Finding the Best Places to Retire Since 2006!
Retire in Dundee, Oregon?
Overview: In the fertile countryside of northwestern Oregon's Willamette Valley, Dundee is about 30 miles from Portland. It started out in the 1880s and today is known for its wine (Pinot Noir in particular) and food.
More than 20 wineries are in town and the surrounding hills, and some of Oregon's best farm-to-table restaurants are in Dundee's walkable downtown. Establishments such as Red Hills Market sell charcuterie, cheese, craft beer, and spirits. The farmers' market happens every Saturday and attracts a hungry crowd. Dundee is a bicycle friendly town, and it is served by the Chehalem Park and Recreation District. The Willamette River flows along Dundee's eastern border, and its Chehalem Boat Launch, which is free to use, is a favorite with kayakers. It is also a good point to start an exploration of neighboring Ash Island, a 137-acre island that is inhabited by deer and bald eagles. Fishing along the Willamette River is popular and can yield steelhead and bass.
Homes sit on large, wooded lots. Major retailers are only six minutes away in Newberg.
Population: 3,200 (city proper)
Percentage of Population Age 45 or Better: 30%
Cost of Living: 22% above the national average
Median Home Price: $275,000
Climate: Summer temperatures are in the 80s and 90s, and winter temperatures are in the 30s, 40s and 50s. On average, the area receives 50 inches of rain per year.
At Least One Hospital Accepts Medicare Patients? No, but Providence Newberg Medical Center, five miles away, accepts Medicare patients.
At Least One Hospital Accredited By Joint Commission? No, but Providence Newberg Medical Center, five miles away, is accredited.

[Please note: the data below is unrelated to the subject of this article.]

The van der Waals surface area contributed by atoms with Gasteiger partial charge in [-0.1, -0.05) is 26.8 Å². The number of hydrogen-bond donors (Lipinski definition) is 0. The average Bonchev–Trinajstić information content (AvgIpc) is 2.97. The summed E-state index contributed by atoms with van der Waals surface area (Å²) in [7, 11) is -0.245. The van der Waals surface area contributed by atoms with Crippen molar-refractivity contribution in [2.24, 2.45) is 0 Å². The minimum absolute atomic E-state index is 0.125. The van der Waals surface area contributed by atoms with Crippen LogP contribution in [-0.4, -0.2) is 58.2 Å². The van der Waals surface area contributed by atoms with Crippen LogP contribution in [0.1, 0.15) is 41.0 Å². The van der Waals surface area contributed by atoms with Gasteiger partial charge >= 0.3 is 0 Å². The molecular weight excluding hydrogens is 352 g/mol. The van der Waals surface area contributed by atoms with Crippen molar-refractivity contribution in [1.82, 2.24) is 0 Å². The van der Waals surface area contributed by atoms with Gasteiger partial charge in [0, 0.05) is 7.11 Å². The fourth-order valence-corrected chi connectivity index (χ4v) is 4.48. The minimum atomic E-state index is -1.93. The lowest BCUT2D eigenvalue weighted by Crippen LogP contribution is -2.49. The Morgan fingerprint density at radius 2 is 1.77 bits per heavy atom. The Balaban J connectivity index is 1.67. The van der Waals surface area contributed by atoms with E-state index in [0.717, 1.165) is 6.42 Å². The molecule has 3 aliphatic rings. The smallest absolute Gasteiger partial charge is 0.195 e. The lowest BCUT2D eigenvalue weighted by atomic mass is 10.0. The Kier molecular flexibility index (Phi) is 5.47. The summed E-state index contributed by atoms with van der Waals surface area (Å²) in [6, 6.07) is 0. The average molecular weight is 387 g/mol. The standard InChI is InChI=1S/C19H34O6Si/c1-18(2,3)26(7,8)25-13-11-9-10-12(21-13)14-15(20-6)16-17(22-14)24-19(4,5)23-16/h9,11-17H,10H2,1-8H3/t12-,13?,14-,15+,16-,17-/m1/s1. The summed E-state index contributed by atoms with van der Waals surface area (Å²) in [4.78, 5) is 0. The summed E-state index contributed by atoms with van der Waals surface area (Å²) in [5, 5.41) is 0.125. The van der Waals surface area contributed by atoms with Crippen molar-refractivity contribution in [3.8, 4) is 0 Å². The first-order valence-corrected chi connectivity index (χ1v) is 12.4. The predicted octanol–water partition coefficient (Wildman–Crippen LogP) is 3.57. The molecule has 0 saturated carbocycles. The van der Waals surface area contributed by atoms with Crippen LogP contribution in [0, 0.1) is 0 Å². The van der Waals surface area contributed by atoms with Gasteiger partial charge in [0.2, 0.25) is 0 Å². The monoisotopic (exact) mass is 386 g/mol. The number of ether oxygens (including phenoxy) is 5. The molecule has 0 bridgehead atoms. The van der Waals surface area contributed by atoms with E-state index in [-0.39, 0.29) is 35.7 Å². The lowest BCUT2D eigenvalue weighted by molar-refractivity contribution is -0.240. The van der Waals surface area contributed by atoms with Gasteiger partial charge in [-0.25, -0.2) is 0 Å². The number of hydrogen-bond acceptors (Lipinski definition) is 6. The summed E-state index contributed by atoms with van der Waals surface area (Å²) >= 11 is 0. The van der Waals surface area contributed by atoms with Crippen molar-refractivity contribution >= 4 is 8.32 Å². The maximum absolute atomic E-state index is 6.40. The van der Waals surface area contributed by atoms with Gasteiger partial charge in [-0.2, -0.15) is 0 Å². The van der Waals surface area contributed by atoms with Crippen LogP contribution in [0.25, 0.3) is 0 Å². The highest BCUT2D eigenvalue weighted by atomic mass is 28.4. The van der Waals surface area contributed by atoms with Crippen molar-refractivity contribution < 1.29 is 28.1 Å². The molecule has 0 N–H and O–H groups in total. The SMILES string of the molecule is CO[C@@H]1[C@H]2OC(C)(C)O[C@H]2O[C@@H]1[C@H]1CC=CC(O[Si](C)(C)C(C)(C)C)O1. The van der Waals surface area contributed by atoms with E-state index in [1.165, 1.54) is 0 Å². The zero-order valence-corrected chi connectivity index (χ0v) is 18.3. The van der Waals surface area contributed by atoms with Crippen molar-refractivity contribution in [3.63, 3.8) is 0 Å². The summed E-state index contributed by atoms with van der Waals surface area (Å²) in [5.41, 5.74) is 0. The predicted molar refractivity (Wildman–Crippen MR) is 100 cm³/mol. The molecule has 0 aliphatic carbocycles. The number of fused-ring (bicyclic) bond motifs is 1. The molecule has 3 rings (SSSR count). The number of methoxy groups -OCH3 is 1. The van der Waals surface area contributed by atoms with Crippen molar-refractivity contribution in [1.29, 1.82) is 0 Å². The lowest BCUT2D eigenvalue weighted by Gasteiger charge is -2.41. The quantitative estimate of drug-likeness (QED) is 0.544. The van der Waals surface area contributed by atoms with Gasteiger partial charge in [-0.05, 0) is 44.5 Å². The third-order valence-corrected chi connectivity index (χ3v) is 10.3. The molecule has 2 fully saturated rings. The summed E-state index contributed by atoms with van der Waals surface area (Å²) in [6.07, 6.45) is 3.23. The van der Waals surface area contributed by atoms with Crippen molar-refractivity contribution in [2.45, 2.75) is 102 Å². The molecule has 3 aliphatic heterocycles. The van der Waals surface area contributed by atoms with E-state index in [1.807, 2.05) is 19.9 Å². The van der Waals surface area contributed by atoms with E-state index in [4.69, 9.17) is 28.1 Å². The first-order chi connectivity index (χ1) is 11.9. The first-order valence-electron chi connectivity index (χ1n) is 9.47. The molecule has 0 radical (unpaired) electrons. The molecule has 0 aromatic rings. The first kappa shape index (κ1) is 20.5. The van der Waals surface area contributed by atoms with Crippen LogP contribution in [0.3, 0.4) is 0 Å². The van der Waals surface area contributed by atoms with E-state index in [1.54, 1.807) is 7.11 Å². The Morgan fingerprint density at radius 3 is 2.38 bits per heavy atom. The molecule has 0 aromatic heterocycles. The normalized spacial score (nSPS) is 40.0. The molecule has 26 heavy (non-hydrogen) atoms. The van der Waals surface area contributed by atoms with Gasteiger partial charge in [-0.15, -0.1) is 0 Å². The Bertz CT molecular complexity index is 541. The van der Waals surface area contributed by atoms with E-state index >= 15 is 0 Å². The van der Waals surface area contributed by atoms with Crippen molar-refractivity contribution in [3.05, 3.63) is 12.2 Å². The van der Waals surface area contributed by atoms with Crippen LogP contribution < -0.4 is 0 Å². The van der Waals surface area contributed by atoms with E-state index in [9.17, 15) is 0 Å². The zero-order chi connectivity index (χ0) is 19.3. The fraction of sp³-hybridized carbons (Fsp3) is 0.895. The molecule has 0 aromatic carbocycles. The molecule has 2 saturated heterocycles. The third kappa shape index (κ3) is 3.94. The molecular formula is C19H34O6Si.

Public Transit: Yes
Crime Rate: Below the national average
Public Library: Yes
Political Leanings: Conservative
Is Oregon Considered Tax Friendly for Retirement? No
Notes: Dundee has nearly doubled in size during the last decade or two.
Recommended as a Retirement Spot? Yes
Oregon became a territory in 1846, but its request to become a state was bogged down by Congress and the free versus slave state debate. Southern politicians finally allowed Oregon to enter the Union as a free state on February 14, 1859.
Although the 42nd parallel marks its southern border, water delineates most of the Beaver State's boundaries. The Columbia River separates Washington from Oregon on the north. The Snake River helps form the state's eastern border with Idaho. The Pacific Ocean is on its western edge.
Oregon is one of the country's most geographically diverse states and is characterized by volcanoes, dense forests, high deserts, and abundant bodies of water. For its latitude, its climate is mild. Mount Hood, at 11,249 feet, is the state's highest point. Crater Lake, the center of the state's only national park, is the deepest lake in the United States.
Timber, fishing, and hydroelectric power have pushed the state's economy in the past. Technology, however, is finding a firm footing. Tektronix and Intel helped establish the state's Silicon Forest. Notable companies who are or have been part of the forest include Google, eBay, Airbnb, and WebMD. Sportswear companies like Columbia and Nike also bring in billions to the state.
Portland, the state's most populous city, has more breweries in its boundaries than any other in the world. As of 2016, there were more than 60. The city boasts the world's smallest park. Mill Ends Park, dedicated in 1948, is a total of 452 square feet.
Population - 4,093,465
Persons 65 years old and over - 17%
High school graduates, persons age 25+ - 89%
Bachelor's degree or higher, age 25+ - 31%
Persons of Hispanic or Latino origin - 12%
White persons, not Hispanic - 76%
Median household income - $51,243
Median home value - $237,300
Social Security taxed? No
Source: U.S. Census Bureau
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